6 Films to Watch After Binging ‘Seis Manos’

Reading Time: 4 minutes

seis manos

Seis Manos, Powerhouse Animation’s newest adult animation created for Netflix in partnership with Viz Media, has the three M’s: Magic, Monsters, and Mexicans. The eight-episode series firmly lives on a foundation of exploitation cinema, a genre defined by its over the top violence, use of drugs, sex, and, in Mexploitation ‘s case, the cartels. But that isn’t all that this series is. Seis Manos is able to bring together Mexploitation and Kung Fu cinema in ways that utilize genre tropes, themes, and visual cues. Thankfully that means that after you’ve watched the animation, you’re itching to see what else is out there, or perhaps see the films that helped Seis Manos find its footing.

So here are seis movies to watch after you complete your binge of the series and to help you get into the genre cinema that the creators of Seis Manos took inspiration from.

From Dusk Till Dawn (1996)

Mexploitation

Robert Rodriguezcult classic is the most natural entry on this list. Vampires, violence, and sex is the name of the game for one of Rodriguez’s most iconic films; From Dusk Till Dawn even got its own television series on El Rey Network. In the film we focus on the Gecko brothers who are on the run after a bank robbery as they head to the Mexican-border after kidnapping a preacher and his kids. The criminals sneak across the border in the family’s RV and hole up in a topless bar, the now iconic, Tittytwister. Unfortunately, the bar also happens to be home base for a gang of vampires, and the brothers and their hostages have to fight their way out.

The 36th Chamber of Shaolin (1978)

Mexploitation

When it comes to Kung Fu cinema, our generation can vividly recall Bruce Lee and Jackie Chan who have each stuck their foot in American pop culture in the best ways. But, there were others, such as The 36th Chamber of Shaolin which came out in 1978, who helped define the genre and inspired many. In The 36th Chamber of Shaolin, young student Liu is urged to rise against the Manchu oppression in China, but the revolution had disastrous consequences. Escaping the massacre, Liu seeks shelter in the Shaolin Temple where the monks train him in their famous martial arts techniques.

Assault on Precinct 13 (1976)

Mexploitation

Assault on Precinct 13 was one of the easiest films to add on to this list because Seis Manos makes direct references to it. When the LAPD kills several members of the South Central gang, Street Thunder, the remaining members avenge themselves by way of a bloody war waged against cops and citizens alike. Caught in the crossfire is Lt. Ethan Bishop, who is managing a skeleton crew at the local and soon-to-be-closed police precinct. As the gang members close in, Bishop forms an unlikely alliance with a group of prisoners in order to defend the station and the lives of everyone in it.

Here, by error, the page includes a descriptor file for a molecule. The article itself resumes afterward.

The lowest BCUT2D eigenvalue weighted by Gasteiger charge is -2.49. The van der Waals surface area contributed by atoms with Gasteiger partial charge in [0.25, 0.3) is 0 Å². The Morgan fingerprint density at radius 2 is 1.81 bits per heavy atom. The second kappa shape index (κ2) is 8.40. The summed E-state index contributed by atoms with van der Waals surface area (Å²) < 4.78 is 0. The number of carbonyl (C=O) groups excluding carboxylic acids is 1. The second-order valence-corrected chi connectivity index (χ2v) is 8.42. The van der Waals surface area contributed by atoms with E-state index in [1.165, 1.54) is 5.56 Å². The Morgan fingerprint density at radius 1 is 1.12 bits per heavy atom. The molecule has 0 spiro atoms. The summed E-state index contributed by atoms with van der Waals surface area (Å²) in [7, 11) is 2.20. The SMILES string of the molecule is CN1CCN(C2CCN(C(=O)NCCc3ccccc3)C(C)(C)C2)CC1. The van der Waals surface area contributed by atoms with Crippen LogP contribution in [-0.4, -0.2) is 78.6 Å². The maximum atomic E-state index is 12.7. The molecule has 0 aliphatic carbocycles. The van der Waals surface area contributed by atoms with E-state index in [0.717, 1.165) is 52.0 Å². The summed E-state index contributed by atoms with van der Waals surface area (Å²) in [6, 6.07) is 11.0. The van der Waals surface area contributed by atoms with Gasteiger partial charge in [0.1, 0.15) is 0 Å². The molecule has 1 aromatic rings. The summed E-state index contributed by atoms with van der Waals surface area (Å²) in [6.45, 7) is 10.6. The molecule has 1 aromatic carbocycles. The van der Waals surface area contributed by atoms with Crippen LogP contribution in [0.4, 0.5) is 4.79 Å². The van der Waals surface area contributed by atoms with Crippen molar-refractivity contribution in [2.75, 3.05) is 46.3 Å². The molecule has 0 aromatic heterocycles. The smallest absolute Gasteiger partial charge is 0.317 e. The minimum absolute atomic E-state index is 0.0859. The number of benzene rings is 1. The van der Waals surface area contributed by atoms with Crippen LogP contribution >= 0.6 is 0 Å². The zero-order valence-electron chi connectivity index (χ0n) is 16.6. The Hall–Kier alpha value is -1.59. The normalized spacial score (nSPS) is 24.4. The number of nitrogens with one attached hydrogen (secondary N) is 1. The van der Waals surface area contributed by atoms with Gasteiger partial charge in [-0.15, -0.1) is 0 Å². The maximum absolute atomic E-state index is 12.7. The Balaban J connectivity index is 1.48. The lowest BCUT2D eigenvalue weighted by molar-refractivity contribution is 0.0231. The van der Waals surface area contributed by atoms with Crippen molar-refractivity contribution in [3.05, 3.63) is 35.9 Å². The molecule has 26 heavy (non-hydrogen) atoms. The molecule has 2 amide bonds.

Machete (2010)

Mexploitation

I’m going to be honest, there is no list for a series in which Danny Trejo voices in or even cameos in without Machete. After entering many of our lives as tío Machete (Mah-che-teh, say it with me) in Rodriguez’s SpyKids, seeing him get his own violence-filled, off-the-rails film as a lead was perfection. Living deeply in the Mexploitation that Rodriguez brought to the United States with the El Mariachi trilogy, Machete is the most absurd film in the modern Mexploitation canon. After nearly being killed during a violent fight with a powerful drug lord, a former Mexican Federale known as Machete roams Texas streets as a vigilante and sometime day-laborer. Hired to perform a covert hit, he is double-crossed and forced to go on the run and ultimately settles the score.

Alucarda (1977)

Mexploitation

Like much of Mexploitation, religion, specifically Catholicism, is one of the best tools to tell stories of monsters, depravity, and everything in line with the genre. This is none more clear than in Alucarda. In this 1977 film, after the death of her parents, a young girl arrives at a convent and brings a sinister presence with her. Friends with an entity of her own imagination named Alucarda, we have to ask is it Alucarda or is there another, satanic force, at work here?

Santo Contra los Zombies (1962)

Luchadores are the center of Mexican genre cinema and none more beloved than Mexploitation’s patron saint El Santo. Picking just one movie featuring this icon was hard but I finally landed on Santo Contra los Zombies, or in English: Santo VS the Zombies. In this cornerstone of cinema, El Santo is sent to defend humanity from an invasion of criminal zombies who are overwhelming local law enforcement created by a nefarious general. After duking it out on the streets, the masked superhero discovers that their Achilles’ heel lies in an abundant Mexican natural resource: chili powder. El Balde makes monsters in order to overrun San Simon, so the fit is natural right?


Do you have any genre favorites that made you would pair with this Netflix Original? Let us know in the comments.